Saturday, 15 July 2006

Interpreting Sedimentation Patterns and Paleoclimate from Paleosol Sequences of the Triassic-Jurassic Hartford Basin Rift Valley, Connecticut, USA.

Cynthia Stiles, Univ of Wisconsin, Dept of Soil Science, 1525 Observatory Drive, Madison, WI 53706 and Elizabeth H. Gierlowski-Kordesch, Ohio Univ, Dept of Geological Sciences, 316 Clippinger Labs, Athens, OH 45701-2979.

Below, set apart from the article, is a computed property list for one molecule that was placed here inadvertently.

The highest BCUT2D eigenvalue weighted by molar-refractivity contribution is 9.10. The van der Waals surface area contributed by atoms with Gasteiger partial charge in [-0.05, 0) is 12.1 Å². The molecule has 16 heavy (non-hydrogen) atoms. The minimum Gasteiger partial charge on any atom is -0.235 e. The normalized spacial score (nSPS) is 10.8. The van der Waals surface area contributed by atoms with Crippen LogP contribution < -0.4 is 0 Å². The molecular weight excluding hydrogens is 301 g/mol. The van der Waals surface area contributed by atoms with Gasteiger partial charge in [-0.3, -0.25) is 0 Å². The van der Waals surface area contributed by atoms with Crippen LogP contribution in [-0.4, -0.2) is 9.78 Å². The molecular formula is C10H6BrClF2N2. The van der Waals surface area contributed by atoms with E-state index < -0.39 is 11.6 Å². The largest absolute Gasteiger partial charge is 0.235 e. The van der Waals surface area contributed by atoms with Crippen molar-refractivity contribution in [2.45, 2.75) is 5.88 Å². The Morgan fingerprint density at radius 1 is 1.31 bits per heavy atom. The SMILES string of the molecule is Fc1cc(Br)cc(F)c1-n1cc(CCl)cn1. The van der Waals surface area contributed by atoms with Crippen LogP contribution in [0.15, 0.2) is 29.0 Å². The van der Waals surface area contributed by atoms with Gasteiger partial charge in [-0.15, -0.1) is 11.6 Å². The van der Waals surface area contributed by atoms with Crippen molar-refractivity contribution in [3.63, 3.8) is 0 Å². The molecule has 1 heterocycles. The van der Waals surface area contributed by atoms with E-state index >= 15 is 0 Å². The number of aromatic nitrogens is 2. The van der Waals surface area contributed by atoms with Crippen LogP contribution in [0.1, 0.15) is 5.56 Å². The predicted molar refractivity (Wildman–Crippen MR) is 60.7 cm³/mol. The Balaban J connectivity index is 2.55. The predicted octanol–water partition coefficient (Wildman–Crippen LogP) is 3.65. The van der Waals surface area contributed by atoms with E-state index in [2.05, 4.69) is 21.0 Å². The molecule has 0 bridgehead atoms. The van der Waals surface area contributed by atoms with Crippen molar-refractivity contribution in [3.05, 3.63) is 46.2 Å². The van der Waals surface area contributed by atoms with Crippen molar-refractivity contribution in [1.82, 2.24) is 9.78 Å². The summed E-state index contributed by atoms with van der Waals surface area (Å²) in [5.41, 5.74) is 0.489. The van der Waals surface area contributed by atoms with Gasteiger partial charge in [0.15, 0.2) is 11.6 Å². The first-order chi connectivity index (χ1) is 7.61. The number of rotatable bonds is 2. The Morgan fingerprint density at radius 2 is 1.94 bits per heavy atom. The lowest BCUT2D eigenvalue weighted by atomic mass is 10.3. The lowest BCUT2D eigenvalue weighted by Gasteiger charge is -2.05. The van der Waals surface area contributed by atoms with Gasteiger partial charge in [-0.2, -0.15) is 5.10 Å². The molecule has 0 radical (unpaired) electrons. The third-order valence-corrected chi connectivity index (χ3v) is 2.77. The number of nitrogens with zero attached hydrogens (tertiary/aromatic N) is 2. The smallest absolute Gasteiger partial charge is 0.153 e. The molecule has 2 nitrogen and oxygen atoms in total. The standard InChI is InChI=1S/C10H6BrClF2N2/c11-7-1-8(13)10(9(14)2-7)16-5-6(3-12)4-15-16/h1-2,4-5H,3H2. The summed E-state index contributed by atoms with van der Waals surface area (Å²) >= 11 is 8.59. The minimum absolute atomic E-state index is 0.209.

Rifting during the opening of the Atlantic Ocean during the Triassic to Jurassic periods (from 250 to 175 Myr ago) produced rift valleys on both sides of the nascent Atlantic ocean. The Hartford Basin in Connecticut, U.S.A., contains sedimentary rocks that originally accumulated as sediments within one of these Triassic-Jurassic rift valleys. The sedimentary fill of this ancient valley reflects the source area materials from the surrounding highlands and contains paleosol sequences that contain imprints of the climate of the region. Detailed description of the paleosol horizons from three of the formations within this rift basin highlights the depositional paleoenvironments as well as the climatic influences on sedimentation and soil formation during the Triassic and Jurassic rifting event. The continental fill of the Hartford Basin contains four sedimentary formations with three basalt flows (all dated as approximately 200-202 Myr) separating them. These formations, the New Haven Arkose (NHA), the Shuttle Meadow Formation (SMF), the East Berlin Formation (EBF), and the Portland Formation (in order from youngest to oldest) are intercalated with the Talcott, Holyoke, and Hamden Basalts, respectively. The three lowermost formations are composed of breccias, conglomerates, sandstones, siltstones, mudrocks, and limestones. The paleosols are found within the massive mudrock facies. Analyses of sedimentation patterns and lithologies in the basin indicate that New Haven Arkose depositional sequences occurred under a more humid climate than for the Shuttle Meadow and East Berlin Formations. The morphology and geochemistry of several paleosols found within the sequences confirm this interpretation. The NHA paleosols, the earliest sequences, have very weak pedogenic development and poor aggregation – occurring as loose flakes with faint root traces along aggregate faces. There are no large root casts to indicate surface stability and boundaries in paleosols “horizons” are actually stacked fine-textured alluvial deposits. The bulk geochemistry of these paleosols indicates very little difference in pedogenically active elements such as Ca, K, P, and Mg from adjacent basalts. Zirconium contents are similar to basalt contents throughout the profiles. These paleosols can be classified as paleo-Inceptisols, formed in a wet pedogenic setting that limits pedogenesis. The SMF paleosols have stronger crumb-like aggregation at the uppermost portion of the sequences with very weak slickenside planes filled with secondary carbonates. The geochemistry of these paleosols, which can be discerned to occur in Vertisol-like paleo-gilgai with microhighs and microlows, show slight depletions of plant nutrient elements such as K and P relative to the NHA paleosols and parent basalt. These paleosols can be classified as Vertisol-like paleosols, because of their weak development in claystone to mudstone, but little pedogenesis, indicating that there is still a good deal of rainfall occurring with rare seasonal drying during paleosol formation. The EBF paleosols are interpreted to have formed in a much drier time period than either NHA or SMF paleosols, which is corroborated by the morphology of the paleosols. The presence of relatively pervasive cracks at the surface grading to significant slickensides at about 50-90 cm depth indicates that these are paleoVertisols. Upper crumb aggregation and gilgai microtopography had been truncated by basalt flows, but slickenside planes indicated direction of clay deformation. The geochemistry of the EBF paleosols – with lower total Ca, K, and P, elevated Ti at depth, and Zr contents concentrated in the upper portion of the sequences – indicates that these were soils formed in a drier climate with more seasonal precipitation and longer periods of pedogenic stability. Thus the tectonic/depositional model is supported by paleosol information in the Hartford Basin.

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